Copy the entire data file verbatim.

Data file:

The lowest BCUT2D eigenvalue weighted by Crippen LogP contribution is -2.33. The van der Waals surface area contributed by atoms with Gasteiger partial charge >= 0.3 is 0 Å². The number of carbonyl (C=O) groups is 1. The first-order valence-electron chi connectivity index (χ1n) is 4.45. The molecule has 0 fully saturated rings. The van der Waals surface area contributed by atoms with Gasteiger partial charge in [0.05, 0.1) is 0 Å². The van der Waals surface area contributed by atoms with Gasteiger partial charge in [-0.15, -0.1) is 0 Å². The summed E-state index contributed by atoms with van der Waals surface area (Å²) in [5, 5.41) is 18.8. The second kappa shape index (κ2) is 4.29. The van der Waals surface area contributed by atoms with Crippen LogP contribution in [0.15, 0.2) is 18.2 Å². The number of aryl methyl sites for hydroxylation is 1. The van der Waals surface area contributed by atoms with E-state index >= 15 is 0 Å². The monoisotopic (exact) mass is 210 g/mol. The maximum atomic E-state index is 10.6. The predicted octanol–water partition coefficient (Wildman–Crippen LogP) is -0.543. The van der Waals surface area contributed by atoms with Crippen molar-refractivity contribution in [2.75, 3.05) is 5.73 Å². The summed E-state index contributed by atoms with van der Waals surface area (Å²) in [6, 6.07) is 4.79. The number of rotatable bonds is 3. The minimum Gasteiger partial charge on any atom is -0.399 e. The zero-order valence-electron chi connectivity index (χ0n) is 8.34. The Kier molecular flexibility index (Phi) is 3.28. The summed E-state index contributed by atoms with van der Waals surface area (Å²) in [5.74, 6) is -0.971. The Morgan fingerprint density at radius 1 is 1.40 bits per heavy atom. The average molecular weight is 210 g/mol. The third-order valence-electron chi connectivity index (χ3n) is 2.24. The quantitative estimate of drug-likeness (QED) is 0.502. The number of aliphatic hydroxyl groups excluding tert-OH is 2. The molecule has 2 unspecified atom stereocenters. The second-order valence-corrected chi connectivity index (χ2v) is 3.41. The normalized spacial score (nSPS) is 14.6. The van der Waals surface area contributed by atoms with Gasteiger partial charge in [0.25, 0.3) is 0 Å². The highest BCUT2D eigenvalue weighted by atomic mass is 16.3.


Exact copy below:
The lowest BCUT2D eigenvalue weighted by Crippen LogP contribution is -2.33. The van der Waals surface area contributed by atoms with Gasteiger partial charge >= 0.3 is 0 Å². The number of carbonyl (C=O) groups is 1. The first-order valence-electron chi connectivity index (χ1n) is 4.45. The molecule has 0 fully saturated rings. The van der Waals surface area contributed by atoms with Gasteiger partial charge in [0.05, 0.1) is 0 Å². The van der Waals surface area contributed by atoms with Gasteiger partial charge in [-0.15, -0.1) is 0 Å². The summed E-state index contributed by atoms with van der Waals surface area (Å²) in [5, 5.41) is 18.8. The second kappa shape index (κ2) is 4.29. The van der Waals surface area contributed by atoms with Crippen LogP contribution in [0.15, 0.2) is 18.2 Å². The number of aryl methyl sites for hydroxylation is 1. The van der Waals surface area contributed by atoms with E-state index >= 15 is 0 Å². The monoisotopic (exact) mass is 210 g/mol. The maximum atomic E-state index is 10.6. The predicted octanol–water partition coefficient (Wildman–Crippen LogP) is -0.543. The van der Waals surface area contributed by atoms with Crippen molar-refractivity contribution in [2.75, 3.05) is 5.73 Å². The summed E-state index contributed by atoms with van der Waals surface area (Å²) in [6, 6.07) is 4.79. The number of rotatable bonds is 3. The minimum Gasteiger partial charge on any atom is -0.399 e. The zero-order valence-electron chi connectivity index (χ0n) is 8.34. The Kier molecular flexibility index (Phi) is 3.28. The summed E-state index contributed by atoms with van der Waals surface area (Å²) in [5.74, 6) is -0.971. The Morgan fingerprint density at radius 1 is 1.40 bits per heavy atom. The average molecular weight is 210 g/mol. The third-order valence-electron chi connectivity index (χ3n) is 2.24. The quantitative estimate of drug-likeness (QED) is 0.502. The number of aliphatic hydroxyl groups excluding tert-OH is 2. The molecule has 2 unspecified atom stereocenters. The second-order valence-corrected chi connectivity index (χ2v) is 3.41. The normalized spacial score (nSPS) is 14.6. The van der Waals surface area contributed by atoms with Gasteiger partial charge in [0.25, 0.3) is 0 Å². The highest BCUT2D eigenvalue weighted by atomic mass is 16.3.